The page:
Three Connecticut parents, including two who formerly appeared on the TV show “Grey’s Anatomy,” are suing a Connecticut school district over an incident in which their children were hospitalized after eating candy left on a school bus.
Scott Foley and Marika Foley, who appeared in “Grey’s Anatomy,” are suing the Westport Board of Education, and the company operating the bus their children rode upon when the incident took place, according to WTIC-TV.
The lawsuit filed by the parents claims the district and bus driver should have searched the bus after it drove home high school students and before elementary school children went aboard.
As it turned out, the candy that had been left behind by a 15-year-old high school student was laced with THC, the complaint said.
the suit said the children “started to complain of dizziness, stomach problems, and general confusion,” adding that the Foleys’ nanny “described the children as not looking well, and told their parents she was worried that they had eaten something that they should not have eaten.”
The lawsuit said the Foleys arrived 10 minutes after they were informed the children were not well and that Scott Foley “saw D.C. as having lost all of the color from her face, her eyes as sunken with dark circles under them, and the whites of her eyes as bloodshot; while he saw K.F. as looking sickly, lethargic, and as having trouble walking in a straight line or saying anything coherent.” The lawsuit identified the children only by their initials.
Scott Foley “described both children at the hospital as appearing visibly intoxicated, with D.C. passed out, fairly non-responsive, and left to rest; while K.F. appeared confused, bewildered, high, hallucinogenic, and very apologetic about eating the candy, before falling into a deep sleep 30 minutes after arriving at the hospital.”
The suit noted that the children were ill for about 30 hours.
The lawsuit said that after school Principal Kimberly Ambrosia was notified of the situation, she replied, “Thank God it wasn’t on school property.”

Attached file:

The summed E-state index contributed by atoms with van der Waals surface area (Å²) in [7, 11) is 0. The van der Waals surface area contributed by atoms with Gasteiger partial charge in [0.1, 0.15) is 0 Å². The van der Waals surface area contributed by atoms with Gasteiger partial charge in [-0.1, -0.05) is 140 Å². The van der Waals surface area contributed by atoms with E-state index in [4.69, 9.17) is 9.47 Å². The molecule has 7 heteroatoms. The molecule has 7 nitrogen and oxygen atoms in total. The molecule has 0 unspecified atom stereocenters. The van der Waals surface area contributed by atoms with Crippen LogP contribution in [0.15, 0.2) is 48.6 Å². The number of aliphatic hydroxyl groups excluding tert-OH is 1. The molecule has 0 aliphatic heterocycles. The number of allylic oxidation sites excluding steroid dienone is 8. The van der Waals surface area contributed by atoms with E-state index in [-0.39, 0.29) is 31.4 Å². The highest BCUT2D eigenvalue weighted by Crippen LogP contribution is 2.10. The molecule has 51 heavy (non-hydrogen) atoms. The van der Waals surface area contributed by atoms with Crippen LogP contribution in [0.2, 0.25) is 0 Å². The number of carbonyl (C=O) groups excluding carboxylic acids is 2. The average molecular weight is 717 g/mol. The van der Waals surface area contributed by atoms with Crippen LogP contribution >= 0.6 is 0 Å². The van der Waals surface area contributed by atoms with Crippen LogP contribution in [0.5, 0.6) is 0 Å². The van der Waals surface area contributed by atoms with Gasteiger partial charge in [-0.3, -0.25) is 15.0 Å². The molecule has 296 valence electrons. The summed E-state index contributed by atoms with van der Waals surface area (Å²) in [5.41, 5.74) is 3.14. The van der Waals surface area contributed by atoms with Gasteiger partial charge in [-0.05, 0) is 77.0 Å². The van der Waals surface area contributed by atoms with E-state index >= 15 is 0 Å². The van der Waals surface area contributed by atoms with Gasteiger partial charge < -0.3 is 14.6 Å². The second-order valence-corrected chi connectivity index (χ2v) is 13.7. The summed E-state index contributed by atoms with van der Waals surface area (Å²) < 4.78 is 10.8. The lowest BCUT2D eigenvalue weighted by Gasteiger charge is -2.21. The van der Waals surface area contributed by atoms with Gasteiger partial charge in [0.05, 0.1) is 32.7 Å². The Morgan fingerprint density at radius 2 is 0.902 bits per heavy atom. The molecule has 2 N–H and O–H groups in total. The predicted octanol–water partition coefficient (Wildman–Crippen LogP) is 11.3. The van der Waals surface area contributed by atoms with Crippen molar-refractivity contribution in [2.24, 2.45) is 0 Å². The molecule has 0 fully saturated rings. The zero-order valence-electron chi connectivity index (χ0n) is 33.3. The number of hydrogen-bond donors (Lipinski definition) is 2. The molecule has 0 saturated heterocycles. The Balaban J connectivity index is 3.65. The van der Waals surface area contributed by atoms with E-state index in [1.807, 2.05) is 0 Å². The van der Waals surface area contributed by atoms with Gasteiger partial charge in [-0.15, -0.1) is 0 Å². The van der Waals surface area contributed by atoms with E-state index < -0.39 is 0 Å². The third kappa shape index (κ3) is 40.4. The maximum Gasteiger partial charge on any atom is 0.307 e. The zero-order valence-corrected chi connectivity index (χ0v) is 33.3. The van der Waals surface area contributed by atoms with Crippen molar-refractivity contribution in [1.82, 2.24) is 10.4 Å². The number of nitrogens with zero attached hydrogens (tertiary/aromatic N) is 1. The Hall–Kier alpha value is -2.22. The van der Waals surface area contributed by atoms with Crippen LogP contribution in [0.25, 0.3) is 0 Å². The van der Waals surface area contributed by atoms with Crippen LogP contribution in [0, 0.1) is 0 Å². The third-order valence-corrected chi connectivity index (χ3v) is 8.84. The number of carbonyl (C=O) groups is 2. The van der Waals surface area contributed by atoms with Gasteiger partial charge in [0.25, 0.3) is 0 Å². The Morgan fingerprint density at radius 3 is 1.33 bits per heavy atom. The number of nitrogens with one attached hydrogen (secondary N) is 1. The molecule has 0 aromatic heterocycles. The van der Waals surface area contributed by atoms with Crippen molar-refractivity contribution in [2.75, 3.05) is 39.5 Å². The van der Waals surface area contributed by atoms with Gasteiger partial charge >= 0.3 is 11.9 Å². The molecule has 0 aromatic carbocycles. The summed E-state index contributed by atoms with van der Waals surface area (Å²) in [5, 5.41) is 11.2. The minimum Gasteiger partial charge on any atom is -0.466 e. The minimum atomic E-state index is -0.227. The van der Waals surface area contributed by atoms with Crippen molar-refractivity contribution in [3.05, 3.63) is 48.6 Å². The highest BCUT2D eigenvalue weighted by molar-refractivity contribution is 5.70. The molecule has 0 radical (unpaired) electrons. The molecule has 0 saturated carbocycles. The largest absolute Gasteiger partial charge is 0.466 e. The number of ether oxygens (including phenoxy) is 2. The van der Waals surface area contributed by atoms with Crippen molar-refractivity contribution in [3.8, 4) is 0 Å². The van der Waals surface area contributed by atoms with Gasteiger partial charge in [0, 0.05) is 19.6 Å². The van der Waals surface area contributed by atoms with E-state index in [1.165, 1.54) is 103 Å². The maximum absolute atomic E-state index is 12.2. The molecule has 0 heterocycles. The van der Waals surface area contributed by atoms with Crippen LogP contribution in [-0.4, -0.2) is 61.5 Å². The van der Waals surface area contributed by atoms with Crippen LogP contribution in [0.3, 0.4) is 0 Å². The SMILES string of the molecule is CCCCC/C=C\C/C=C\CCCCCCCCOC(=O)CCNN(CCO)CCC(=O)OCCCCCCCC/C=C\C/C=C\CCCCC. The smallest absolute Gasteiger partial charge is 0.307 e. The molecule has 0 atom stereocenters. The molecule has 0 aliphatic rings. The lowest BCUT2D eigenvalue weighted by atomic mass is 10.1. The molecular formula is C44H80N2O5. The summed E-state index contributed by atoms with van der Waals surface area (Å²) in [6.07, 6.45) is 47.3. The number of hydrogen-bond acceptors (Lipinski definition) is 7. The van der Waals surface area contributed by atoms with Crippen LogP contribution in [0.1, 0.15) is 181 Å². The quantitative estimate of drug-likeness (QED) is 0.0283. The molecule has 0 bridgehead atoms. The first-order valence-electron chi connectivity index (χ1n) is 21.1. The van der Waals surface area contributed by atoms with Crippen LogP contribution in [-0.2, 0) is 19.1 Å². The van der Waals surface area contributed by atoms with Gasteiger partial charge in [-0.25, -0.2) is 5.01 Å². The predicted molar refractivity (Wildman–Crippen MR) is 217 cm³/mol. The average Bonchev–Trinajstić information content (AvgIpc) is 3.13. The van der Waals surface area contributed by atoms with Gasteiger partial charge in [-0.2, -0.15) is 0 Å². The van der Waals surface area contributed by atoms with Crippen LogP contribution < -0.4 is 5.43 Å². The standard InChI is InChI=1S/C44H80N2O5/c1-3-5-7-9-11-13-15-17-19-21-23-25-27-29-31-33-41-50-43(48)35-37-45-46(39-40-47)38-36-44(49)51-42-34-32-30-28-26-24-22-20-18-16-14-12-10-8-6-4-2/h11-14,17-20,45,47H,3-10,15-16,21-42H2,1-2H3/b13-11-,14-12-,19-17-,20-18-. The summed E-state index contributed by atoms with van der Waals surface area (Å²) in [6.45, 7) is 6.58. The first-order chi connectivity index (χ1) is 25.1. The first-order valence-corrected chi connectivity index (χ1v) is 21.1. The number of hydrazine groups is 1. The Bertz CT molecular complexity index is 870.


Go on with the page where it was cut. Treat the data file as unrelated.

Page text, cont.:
The lawsuit outlines the ways the parents believed the school district was unresponsive to the incident, including an allegation that they were not allowed to have a statement issued about the incident and the school would not allow them to see video of the children eating candy on the bus until police issued a search warrant on Feb. 3.
The lawsuit said that the Foleys said their son was “extremely traumatized by this incident, as was his second grade brother, to the extent that K.F. and his brother no longer ride the school bus.”
“They report that K.F. has undergone increased therapy, as his anxiety about dying, and about what he eats and ingests, has been severely heightened, to the extent that he also obsessively checks the expiration dates on food items, regularly complains about ‘phantom’ stomach ailments, and also refuses to eat the school lunch food,” the lawsuit said.
A supporting statement from Marika Foley bristled with rage over the school’s response, highlighting a meeting with school officials soon after the incident.
“It was clear during the meeting that the school would rather keep this incident under wraps, whereas we were adamant that K.F. and D.C. wanted to tell their friends exactly what happened. Principal Ambrosia stated repeatedly that maybe the school isn’t the place where this should be talked about and presented a letter that the school would be sending to parents indicating only that kids should not share food,” the statement said.
“The letter said ABSOLUTELY NOTHING about what had actually transpired, made no sense, and felt like a slap in the face. We told everyone in the room, again, that we wanted the community to know exactly what happened on the school bus because it was serious and could happen again if the community doesn’t ever know that this is a real threat. The school district mailed their letter anyway, which warned no one, and stated NOTHING,” the statement said.
“As with all pending litigation, we do not provide comment,” Westport Superintendent Thomas Scarice said, according to CT Examiner.
This article appeared originally on The Western Journal.